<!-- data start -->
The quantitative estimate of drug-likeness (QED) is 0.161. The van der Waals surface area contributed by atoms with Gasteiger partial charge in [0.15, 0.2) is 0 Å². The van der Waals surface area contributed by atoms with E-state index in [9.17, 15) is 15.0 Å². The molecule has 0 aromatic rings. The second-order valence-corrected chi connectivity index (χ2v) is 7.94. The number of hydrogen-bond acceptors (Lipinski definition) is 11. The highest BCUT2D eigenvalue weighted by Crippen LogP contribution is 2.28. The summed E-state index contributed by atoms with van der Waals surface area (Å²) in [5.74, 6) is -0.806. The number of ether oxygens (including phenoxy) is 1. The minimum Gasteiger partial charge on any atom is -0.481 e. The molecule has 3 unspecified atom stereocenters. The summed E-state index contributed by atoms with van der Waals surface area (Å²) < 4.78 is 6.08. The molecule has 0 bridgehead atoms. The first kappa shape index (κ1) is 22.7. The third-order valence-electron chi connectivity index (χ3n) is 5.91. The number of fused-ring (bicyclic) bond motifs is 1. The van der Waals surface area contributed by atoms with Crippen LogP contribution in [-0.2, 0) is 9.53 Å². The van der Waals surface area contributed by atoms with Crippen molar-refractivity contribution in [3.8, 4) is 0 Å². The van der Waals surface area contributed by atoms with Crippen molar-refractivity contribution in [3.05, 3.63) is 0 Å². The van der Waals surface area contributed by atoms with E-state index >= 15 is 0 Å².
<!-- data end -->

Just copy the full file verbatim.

The quantitative estimate of drug-likeness (QED) is 0.161. The van der Waals surface area contributed by atoms with Gasteiger partial charge in [0.15, 0.2) is 0 Å². The van der Waals surface area contributed by atoms with E-state index in [9.17, 15) is 15.0 Å². The molecule has 0 aromatic rings. The second-order valence-corrected chi connectivity index (χ2v) is 7.94. The number of hydrogen-bond acceptors (Lipinski definition) is 11. The highest BCUT2D eigenvalue weighted by Crippen LogP contribution is 2.28. The summed E-state index contributed by atoms with van der Waals surface area (Å²) in [5.74, 6) is -0.806. The number of ether oxygens (including phenoxy) is 1. The minimum Gasteiger partial charge on any atom is -0.481 e. The molecule has 3 unspecified atom stereocenters. The summed E-state index contributed by atoms with van der Waals surface area (Å²) < 4.78 is 6.08. The molecule has 0 bridgehead atoms. The first kappa shape index (κ1) is 22.7. The third-order valence-electron chi connectivity index (χ3n) is 5.91. The number of fused-ring (bicyclic) bond motifs is 1. The van der Waals surface area contributed by atoms with Crippen LogP contribution in [-0.2, 0) is 9.53 Å². The van der Waals surface area contributed by atoms with Crippen molar-refractivity contribution in [3.8, 4) is 0 Å². The van der Waals surface area contributed by atoms with Crippen molar-refractivity contribution in [3.05, 3.63) is 0 Å². The van der Waals surface area contributed by atoms with E-state index >= 15 is 0 Å².